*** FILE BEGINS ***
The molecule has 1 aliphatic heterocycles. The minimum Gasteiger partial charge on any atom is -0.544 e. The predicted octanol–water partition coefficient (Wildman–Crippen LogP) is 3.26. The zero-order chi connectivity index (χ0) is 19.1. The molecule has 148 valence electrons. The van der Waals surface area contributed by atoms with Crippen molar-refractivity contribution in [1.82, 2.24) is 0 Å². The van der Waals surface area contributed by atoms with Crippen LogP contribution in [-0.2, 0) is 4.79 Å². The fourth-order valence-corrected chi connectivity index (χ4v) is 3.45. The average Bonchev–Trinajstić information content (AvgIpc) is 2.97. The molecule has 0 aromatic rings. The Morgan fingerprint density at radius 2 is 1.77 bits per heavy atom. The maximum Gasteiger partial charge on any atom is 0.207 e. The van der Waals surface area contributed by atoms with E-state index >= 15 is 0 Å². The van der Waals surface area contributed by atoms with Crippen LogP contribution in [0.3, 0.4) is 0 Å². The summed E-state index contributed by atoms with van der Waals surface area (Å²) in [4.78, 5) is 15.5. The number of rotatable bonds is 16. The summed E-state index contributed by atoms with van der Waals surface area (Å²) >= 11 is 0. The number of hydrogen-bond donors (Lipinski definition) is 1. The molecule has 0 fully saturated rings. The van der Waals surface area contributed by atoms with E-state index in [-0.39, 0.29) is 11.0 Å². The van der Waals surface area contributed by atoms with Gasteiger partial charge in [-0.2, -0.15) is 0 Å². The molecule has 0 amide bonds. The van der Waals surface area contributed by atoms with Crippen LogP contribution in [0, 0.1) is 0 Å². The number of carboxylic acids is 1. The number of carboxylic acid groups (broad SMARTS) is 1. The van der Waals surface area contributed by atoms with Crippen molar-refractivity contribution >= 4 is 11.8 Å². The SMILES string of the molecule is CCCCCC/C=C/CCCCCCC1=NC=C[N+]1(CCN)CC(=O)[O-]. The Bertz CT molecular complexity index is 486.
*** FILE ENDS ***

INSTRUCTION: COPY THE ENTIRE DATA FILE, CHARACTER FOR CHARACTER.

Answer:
The molecule has 1 aliphatic heterocycles. The minimum Gasteiger partial charge on any atom is -0.544 e. The predicted octanol–water partition coefficient (Wildman–Crippen LogP) is 3.26. The zero-order chi connectivity index (χ0) is 19.1. The molecule has 148 valence electrons. The van der Waals surface area contributed by atoms with Crippen molar-refractivity contribution in [1.82, 2.24) is 0 Å². The van der Waals surface area contributed by atoms with Crippen LogP contribution in [-0.2, 0) is 4.79 Å². The fourth-order valence-corrected chi connectivity index (χ4v) is 3.45. The average Bonchev–Trinajstić information content (AvgIpc) is 2.97. The molecule has 0 aromatic rings. The Morgan fingerprint density at radius 2 is 1.77 bits per heavy atom. The maximum Gasteiger partial charge on any atom is 0.207 e. The van der Waals surface area contributed by atoms with E-state index >= 15 is 0 Å². The van der Waals surface area contributed by atoms with Crippen LogP contribution in [0.3, 0.4) is 0 Å². The summed E-state index contributed by atoms with van der Waals surface area (Å²) in [4.78, 5) is 15.5. The number of rotatable bonds is 16. The summed E-state index contributed by atoms with van der Waals surface area (Å²) >= 11 is 0. The number of hydrogen-bond donors (Lipinski definition) is 1. The molecule has 0 fully saturated rings. The van der Waals surface area contributed by atoms with E-state index in [-0.39, 0.29) is 11.0 Å². The van der Waals surface area contributed by atoms with Gasteiger partial charge in [-0.2, -0.15) is 0 Å². The molecule has 0 amide bonds. The van der Waals surface area contributed by atoms with Crippen LogP contribution in [0, 0.1) is 0 Å². The number of carboxylic acids is 1. The number of carboxylic acid groups (broad SMARTS) is 1. The van der Waals surface area contributed by atoms with Crippen molar-refractivity contribution >= 4 is 11.8 Å². The SMILES string of the molecule is CCCCCC/C=C/CCCCCCC1=NC=C[N+]1(CCN)CC(=O)[O-]. The Bertz CT molecular complexity index is 486.